Startup equity has approximately a gazillion moving parts. But three of these variables are far more important than all of the others. These three components are what make your plan uniquely yours. They are the things that require real thought. They are also the elements that are most commonly viewed as “plug-and-play” in the world of startups.
Stock options are grants with four-year vesting schedules. Everyone knows this. RSUs have a three-year schedule. Everyone knows this as well. However, while these are the most common vesting schedules, they are not as “standard” or as scientific as you may think.
The truth about vesting is a bit more complex. Vesting should align with Continue reading →
During a recent presentation I did for industry professionals, an attendee claimed that his employees didn’t need additional education on their equity compensation because they worked in tech and “already understood” these plans. I pointed out that he was mistaken. I stated that most, and perhaps nearly all, employees misunderstand, or do not even try and understand, their stock-based compensation. This is especially true for startups.
Check out a site like Quora, or attend a Technology or Human Resources conference. The questions about stock options, restricted stock units, dilution, values, taxation and more are wide-ranging and numerous. For almost 30 years, equity compensation and startups have been a ubiquitous combination. This long-term relationship has lead us to believe that Continue reading →
Figuring out the right amount of equity compensation at startups is a challenge. How much should I grant? How big should the grant be? How should I size the grant relative to base pay? Investors, boards, executives, HR and compensation departments at start-ups have conflicts over these questions all the time. In the past I have written about the11 Reasons Your Equity Compensation Survey Data is Wrong. This article focuses on three common ways to determine equity at startups regardless of your survey source.
%Percentage of FD Outstanding Shares
This is where most companies start. The first 10 or 20 key players at a start-up are Continue reading →
Remember that time you spent weeks modeling a new incentive plan only to have it shot down? They explained that any goals needed to be based on RESULTS! You maintained that the reason interim goals were included, was to ensure that success could be achieved and communicated throughout the process.
Remember that other time you explained to your managers that they needed to have frequent conversations on the new pay for performance program? And, when it didn’t work they told you Continue reading →
What do ‘Up’, ‘Cars’, ‘Inside Out’, ‘Monsters, Inc’, ‘Ratatouille’, ‘Toy Story 3’, ‘The Incredibles’, ‘Finding Nemo’, ‘Toy Story’ and ‘WALL-E’ have in common? First, they are 10 of the best animated movies made by Pixar. Second, they all follow Pixar’s “22 Rules of Storytelling.” As it turns out, these rules adapt well to the world of compensation plans and philosophy. Continue reading →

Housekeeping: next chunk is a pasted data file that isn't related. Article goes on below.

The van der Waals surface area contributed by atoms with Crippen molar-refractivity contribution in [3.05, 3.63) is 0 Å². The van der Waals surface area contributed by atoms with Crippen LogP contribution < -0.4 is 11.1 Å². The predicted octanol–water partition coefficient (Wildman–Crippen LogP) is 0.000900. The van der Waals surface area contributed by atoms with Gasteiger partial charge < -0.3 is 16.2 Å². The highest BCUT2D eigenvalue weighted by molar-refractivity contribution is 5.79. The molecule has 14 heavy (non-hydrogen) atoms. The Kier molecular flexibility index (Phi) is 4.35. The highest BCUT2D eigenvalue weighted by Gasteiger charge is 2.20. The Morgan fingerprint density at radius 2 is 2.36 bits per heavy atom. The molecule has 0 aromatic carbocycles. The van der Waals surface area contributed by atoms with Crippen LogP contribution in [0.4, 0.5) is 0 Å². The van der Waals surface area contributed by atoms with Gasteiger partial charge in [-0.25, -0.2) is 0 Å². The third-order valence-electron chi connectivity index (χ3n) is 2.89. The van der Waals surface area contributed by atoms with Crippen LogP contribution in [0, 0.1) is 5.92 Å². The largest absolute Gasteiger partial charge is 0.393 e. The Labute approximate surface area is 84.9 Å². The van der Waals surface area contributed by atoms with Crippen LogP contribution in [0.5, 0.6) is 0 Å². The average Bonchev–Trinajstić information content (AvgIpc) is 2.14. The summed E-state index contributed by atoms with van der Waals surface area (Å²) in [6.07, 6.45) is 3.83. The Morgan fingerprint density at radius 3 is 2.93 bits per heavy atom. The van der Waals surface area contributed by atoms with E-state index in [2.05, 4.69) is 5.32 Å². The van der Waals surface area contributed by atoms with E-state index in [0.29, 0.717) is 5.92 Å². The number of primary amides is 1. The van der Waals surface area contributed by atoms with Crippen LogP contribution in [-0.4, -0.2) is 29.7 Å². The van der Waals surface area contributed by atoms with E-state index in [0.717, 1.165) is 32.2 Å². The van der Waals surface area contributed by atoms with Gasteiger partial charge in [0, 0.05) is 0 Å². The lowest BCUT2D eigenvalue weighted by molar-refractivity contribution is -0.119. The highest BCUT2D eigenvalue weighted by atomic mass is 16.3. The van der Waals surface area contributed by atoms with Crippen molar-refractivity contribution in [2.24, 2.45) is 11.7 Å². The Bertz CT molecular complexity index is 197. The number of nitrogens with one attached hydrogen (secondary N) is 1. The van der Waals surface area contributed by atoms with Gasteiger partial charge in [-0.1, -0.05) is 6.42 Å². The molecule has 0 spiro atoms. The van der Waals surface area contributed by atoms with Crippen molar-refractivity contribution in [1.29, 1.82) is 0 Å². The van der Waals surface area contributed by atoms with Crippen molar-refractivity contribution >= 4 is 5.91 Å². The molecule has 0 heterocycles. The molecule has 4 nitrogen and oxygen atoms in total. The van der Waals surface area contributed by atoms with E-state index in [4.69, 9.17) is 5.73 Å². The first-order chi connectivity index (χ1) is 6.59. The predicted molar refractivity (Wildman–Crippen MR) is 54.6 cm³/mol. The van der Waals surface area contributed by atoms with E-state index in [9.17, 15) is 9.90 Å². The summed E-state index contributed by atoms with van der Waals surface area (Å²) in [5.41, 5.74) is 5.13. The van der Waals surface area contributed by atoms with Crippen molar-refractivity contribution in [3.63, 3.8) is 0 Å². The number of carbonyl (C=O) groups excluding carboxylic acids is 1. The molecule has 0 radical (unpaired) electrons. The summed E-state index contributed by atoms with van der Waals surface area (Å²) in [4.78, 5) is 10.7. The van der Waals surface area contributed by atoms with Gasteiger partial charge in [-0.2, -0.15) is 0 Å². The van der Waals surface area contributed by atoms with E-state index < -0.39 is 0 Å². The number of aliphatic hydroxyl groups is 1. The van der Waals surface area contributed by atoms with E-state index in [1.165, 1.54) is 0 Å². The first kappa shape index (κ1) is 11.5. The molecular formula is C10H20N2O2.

“You won’t believe what this star from the ‘80’s look like now!” “The best banana bread EVER!” “This great trend is your next haircut!”
It happens to everyone. We see the headline and click through to see the interesting pictures or stories. When the new page opens up (and we get past the explosion of ads) we find nothing surprising, new or even interesting. In fact, we are disappointed and annoyed that we were fooled again. Before you stop reading, you should know that this is exactly what many of our compensation programs are doing during the recruitment process.
Attract, Motivate, Retain (and hopefully Engage). This is the mantra of Continue reading →
How are great salespeople able to seamlessly turn every one of your concerns into a demonstration of the prowess of their product? Are they really just that convincing or is there some type of method to their success? The best salespeople personalize every discussion. The trick is years of practicing a simple process until it has become part of how to explain everything. Your recruiters, staffing professionals and talent acquisition stars can do the same with your compensation plans (and you can easily help them).
The key in the absolutely fabulous method is the F.A.B.
Sales compensation is an uncomfortable area for many compensation professionals. Many of us have never been professional sales people. Many of us don’t have the technical modeling expertise to flesh out these plans. The plans don’t operate the same way as most incentive plans. Sales people do not react to pay programs the same way as most other employees. Sales managers often are simply great sales people who have been put in charge of similar, but less great, sales people. Often we are tasked with supporting or communicating a plan when we have had little interaction during the fact finding and design phases. With all the being said, let’s talk about sales comp!